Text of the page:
The loss of the grind (or why startups can fail when they’re not startups anymore)

Startups by their very nature attract great people who are interested in building something, contributing to something great, and who have been on the startup journey before and want to go again.

Anyone who has worked in, consulted in, supported, invested in, or supported any startup knows all too well the risks. But, there’s one risk that goes underevaluated in the startups who become too invested in the journey and the whole idea of a startup: The grind.

The grind. The hustle. The rough and ready way that founders get scrappy in finding new ways to grow, new ways to innovate, refusing to settle with what they have permanently. Every startup founder who becomes successful (and some who haven't) know that the secret to a long lasting, successful startup is the grind. Always finding new ways to grow, new product additions, new clients, new learning, new ways of running the company, new ways of bringing in different revenue streams, new ways of growing social, new ways of building relationships.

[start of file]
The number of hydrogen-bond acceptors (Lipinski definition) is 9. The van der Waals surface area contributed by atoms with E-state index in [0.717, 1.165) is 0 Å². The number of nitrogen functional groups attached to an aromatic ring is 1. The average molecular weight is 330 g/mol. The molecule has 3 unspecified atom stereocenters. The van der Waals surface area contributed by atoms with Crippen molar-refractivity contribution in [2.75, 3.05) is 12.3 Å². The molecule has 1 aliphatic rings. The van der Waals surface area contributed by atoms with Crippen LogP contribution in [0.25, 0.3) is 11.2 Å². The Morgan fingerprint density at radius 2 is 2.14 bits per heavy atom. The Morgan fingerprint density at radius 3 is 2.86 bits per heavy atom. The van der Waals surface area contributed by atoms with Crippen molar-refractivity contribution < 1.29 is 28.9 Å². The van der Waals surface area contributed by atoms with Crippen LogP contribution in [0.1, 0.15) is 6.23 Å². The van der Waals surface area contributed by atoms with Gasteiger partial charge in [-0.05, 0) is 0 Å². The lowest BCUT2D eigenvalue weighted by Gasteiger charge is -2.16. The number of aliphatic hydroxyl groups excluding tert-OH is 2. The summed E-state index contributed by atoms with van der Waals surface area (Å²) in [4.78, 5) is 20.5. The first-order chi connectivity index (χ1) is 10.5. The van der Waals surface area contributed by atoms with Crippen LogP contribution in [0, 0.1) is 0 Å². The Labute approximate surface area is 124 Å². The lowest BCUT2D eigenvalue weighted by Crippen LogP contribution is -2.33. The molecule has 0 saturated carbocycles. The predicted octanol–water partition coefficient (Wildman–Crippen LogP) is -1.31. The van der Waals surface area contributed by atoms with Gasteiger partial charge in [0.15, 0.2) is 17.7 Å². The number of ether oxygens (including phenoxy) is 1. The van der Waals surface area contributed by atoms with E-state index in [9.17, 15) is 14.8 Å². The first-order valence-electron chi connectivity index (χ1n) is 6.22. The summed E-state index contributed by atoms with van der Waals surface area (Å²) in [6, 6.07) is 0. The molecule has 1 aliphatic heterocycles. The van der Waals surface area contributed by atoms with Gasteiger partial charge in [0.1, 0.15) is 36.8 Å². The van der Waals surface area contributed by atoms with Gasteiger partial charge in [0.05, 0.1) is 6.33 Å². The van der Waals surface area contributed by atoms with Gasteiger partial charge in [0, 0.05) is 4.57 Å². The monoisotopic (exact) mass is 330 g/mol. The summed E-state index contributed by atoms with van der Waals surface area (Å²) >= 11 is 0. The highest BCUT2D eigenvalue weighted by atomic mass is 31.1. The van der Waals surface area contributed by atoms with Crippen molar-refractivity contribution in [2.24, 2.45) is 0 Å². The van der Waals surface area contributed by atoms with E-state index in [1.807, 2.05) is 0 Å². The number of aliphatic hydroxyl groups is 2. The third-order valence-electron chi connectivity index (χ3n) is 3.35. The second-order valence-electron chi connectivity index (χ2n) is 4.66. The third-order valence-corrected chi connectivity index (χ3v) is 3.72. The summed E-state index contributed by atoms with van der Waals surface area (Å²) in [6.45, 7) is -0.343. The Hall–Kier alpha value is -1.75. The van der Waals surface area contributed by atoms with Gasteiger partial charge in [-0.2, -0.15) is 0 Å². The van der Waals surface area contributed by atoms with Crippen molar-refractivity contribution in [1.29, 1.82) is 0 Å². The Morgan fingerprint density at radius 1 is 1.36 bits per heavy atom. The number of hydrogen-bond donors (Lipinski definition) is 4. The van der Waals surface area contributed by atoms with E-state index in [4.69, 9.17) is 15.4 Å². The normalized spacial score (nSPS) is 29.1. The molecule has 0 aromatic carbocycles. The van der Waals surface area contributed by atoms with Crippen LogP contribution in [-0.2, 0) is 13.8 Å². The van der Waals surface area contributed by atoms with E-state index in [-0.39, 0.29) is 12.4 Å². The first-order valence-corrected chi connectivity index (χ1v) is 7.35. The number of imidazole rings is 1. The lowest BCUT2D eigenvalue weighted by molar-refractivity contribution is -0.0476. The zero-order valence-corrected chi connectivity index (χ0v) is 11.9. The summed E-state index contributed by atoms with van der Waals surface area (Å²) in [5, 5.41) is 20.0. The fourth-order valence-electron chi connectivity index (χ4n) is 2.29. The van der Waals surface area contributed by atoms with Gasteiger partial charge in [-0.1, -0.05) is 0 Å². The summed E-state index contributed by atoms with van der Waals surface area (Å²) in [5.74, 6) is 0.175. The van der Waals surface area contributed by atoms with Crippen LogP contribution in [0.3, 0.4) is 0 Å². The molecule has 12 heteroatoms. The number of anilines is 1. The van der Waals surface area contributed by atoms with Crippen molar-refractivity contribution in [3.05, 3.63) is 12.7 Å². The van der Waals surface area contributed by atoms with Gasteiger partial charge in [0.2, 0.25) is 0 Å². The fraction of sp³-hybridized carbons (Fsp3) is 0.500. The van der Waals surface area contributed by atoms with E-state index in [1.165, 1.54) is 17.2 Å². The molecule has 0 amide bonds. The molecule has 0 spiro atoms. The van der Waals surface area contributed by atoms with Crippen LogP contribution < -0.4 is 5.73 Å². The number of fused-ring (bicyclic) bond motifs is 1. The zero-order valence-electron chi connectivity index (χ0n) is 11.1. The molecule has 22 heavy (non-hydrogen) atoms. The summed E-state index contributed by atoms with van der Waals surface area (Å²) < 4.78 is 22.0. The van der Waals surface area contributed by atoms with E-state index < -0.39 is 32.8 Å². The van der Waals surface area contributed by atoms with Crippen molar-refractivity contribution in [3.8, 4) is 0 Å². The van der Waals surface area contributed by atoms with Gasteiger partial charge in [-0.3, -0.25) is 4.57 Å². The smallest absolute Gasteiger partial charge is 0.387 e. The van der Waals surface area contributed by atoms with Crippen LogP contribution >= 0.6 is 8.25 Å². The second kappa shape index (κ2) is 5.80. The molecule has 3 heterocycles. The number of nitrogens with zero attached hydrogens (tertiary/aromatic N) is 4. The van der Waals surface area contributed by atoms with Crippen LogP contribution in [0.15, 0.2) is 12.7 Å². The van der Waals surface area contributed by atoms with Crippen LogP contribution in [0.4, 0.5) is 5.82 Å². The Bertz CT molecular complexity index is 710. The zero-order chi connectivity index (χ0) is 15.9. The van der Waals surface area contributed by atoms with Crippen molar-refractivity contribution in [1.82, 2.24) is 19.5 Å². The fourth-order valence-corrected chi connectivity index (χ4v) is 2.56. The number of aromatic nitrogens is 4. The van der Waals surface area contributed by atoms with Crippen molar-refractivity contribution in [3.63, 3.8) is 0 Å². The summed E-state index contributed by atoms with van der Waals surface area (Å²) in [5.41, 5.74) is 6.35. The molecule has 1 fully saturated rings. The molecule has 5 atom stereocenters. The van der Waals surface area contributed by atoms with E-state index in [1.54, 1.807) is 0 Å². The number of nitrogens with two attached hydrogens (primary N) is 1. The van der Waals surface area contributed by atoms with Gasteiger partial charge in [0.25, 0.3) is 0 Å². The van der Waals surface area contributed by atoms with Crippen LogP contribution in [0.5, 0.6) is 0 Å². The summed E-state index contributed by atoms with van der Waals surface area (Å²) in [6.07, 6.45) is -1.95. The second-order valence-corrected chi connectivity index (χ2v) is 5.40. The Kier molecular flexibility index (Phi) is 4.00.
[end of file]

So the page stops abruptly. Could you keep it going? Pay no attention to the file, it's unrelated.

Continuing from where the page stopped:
There are hundreds of things a startup founder should never forget. Culture. The product. The marketing. Priorities. But, the one thing they should always deem important is the grind, and making it central to everything they do.